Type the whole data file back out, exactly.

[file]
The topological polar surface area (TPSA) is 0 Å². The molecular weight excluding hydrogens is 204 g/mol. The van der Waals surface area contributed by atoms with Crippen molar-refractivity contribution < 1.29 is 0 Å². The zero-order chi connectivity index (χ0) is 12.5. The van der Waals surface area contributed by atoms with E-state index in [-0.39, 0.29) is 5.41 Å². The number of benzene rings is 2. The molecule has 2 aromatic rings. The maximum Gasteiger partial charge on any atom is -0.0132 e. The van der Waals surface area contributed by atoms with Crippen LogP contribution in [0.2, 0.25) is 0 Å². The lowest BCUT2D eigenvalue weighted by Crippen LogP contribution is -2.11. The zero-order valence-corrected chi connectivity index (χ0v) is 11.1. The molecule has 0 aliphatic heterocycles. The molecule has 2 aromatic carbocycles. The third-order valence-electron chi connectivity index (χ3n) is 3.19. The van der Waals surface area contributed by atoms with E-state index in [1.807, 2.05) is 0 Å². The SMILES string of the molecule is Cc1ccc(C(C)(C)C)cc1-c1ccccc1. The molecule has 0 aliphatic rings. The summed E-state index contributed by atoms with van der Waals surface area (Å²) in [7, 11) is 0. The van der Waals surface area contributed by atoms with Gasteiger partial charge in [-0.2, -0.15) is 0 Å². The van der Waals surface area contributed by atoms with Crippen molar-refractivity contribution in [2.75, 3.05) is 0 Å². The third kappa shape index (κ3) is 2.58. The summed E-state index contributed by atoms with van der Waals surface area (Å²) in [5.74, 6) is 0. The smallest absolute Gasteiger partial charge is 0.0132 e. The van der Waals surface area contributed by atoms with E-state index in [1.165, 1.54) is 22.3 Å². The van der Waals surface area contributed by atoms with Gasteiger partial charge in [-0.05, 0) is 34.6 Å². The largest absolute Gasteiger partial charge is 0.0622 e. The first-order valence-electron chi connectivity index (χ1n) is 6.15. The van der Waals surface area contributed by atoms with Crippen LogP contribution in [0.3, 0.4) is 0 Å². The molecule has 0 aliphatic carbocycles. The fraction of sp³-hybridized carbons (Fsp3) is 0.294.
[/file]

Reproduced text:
The topological polar surface area (TPSA) is 0 Å². The molecular weight excluding hydrogens is 204 g/mol. The van der Waals surface area contributed by atoms with Crippen molar-refractivity contribution < 1.29 is 0 Å². The zero-order chi connectivity index (χ0) is 12.5. The van der Waals surface area contributed by atoms with E-state index in [-0.39, 0.29) is 5.41 Å². The number of benzene rings is 2. The molecule has 2 aromatic rings. The maximum Gasteiger partial charge on any atom is -0.0132 e. The van der Waals surface area contributed by atoms with Crippen LogP contribution in [0.2, 0.25) is 0 Å². The lowest BCUT2D eigenvalue weighted by Crippen LogP contribution is -2.11. The zero-order valence-corrected chi connectivity index (χ0v) is 11.1. The molecule has 0 aliphatic heterocycles. The molecule has 2 aromatic carbocycles. The third-order valence-electron chi connectivity index (χ3n) is 3.19. The van der Waals surface area contributed by atoms with E-state index in [1.807, 2.05) is 0 Å². The SMILES string of the molecule is Cc1ccc(C(C)(C)C)cc1-c1ccccc1. The molecule has 0 aliphatic rings. The summed E-state index contributed by atoms with van der Waals surface area (Å²) in [7, 11) is 0. The van der Waals surface area contributed by atoms with Gasteiger partial charge in [-0.2, -0.15) is 0 Å². The van der Waals surface area contributed by atoms with Crippen molar-refractivity contribution in [2.75, 3.05) is 0 Å². The third kappa shape index (κ3) is 2.58. The summed E-state index contributed by atoms with van der Waals surface area (Å²) in [5.74, 6) is 0. The smallest absolute Gasteiger partial charge is 0.0132 e. The van der Waals surface area contributed by atoms with E-state index in [1.165, 1.54) is 22.3 Å². The van der Waals surface area contributed by atoms with Gasteiger partial charge in [-0.05, 0) is 34.6 Å². The largest absolute Gasteiger partial charge is 0.0622 e. The first-order valence-electron chi connectivity index (χ1n) is 6.15. The van der Waals surface area contributed by atoms with Crippen LogP contribution in [0.3, 0.4) is 0 Å². The molecule has 0 aliphatic carbocycles. The fraction of sp³-hybridized carbons (Fsp3) is 0.294.